By being someone else, and seeing and discovering the world through the eyes of other people, that can only increase our empathy... and decrease our own egocentric view of the world.
VR could very well be a greater storytelling medium than video games and TV. By being someone else, and seeing and discovering the world through the eyes of other people, that can only increase our empathy... and decrease our own egocentric view of the world. Documentarian Danfung Dennis thinks that virtual reality is an untapped resource that we should keep our eyes on (literally and figuratively), as the right story at the right time could change the world. Imagine a congressman from Texas watching climate change happen at the polar ice caps before their very eyes. It's a powerful prospect. Danfung Dennis is the founder of Condition One, a VR production and technology studio that has created VR experiences for National Geographic, The New York Times, Google, and Hulu.
A new technology hopes to provide customers with "human surrogates" who strap screens to their faces so they can interact with the world on customers' behalf.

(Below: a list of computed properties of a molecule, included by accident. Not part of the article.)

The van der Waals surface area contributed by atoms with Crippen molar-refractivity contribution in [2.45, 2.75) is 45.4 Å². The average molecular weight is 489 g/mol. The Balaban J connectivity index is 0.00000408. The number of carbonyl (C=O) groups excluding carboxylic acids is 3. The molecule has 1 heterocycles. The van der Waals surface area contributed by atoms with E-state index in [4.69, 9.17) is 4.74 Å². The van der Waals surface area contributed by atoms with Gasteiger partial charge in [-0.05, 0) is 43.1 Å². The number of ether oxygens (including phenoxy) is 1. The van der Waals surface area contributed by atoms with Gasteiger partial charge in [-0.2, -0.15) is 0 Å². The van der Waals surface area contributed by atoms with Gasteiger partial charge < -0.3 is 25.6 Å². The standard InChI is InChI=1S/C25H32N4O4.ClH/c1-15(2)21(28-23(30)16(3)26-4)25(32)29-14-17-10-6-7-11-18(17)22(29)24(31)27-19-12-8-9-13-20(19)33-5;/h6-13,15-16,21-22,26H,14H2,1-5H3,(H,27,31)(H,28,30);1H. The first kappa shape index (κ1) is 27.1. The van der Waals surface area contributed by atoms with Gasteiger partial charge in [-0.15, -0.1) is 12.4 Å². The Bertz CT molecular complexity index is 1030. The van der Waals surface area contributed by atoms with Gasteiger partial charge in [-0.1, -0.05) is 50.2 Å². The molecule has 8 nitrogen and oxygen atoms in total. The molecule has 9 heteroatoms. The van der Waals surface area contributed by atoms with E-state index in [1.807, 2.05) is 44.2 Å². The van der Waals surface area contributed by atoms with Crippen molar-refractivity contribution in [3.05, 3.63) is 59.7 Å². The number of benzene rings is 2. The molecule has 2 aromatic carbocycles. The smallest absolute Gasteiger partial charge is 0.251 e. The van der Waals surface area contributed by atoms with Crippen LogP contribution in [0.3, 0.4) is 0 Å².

Your future happiness and success will depend on the double-edged sword of embracing new technology to stay connected, and being smart enough to unplug at the right time.
There is a psychological self-deception called the end-of-history illusion, which refers to the feeling that—no matter where you are in the evolution of technology—your time seems incredibly advanced. However Adam Alter reminds us that the trajectory of progress keeps rising, and what we think is cutting-edge now—Snapchat, Facebook, the iPhone 8, the iPhone 12—will in ten years will seem laughably primitive. It's what we'll have in this new world that concerns Alter. He cites experts who predict that most of us will own VR goggles in the next 5 years, and if the success of clickbait and its irresistible effect on our psychology is any indication, the fully immersive alternative realities of VR will shake the foundations of our minds, relationships, and attention spans (which are already kaput). As we're lured into a life on the digital plain by corporations—who make money from every second they can capture our attention—virtual reality may threaten reality itself. Those of us who have known a life without it will have an slight advantage in managing its control over our behavior, but Alter raises concerns for children won't come at this technology pre-equipped and skeptical enough to see the intentions behind such lures—and what might be lost if we don't know how to disconnect. Adam Alter is the author of Irresistible: The Rise of Addictive Technology and the Business of Keeping Us Hooked.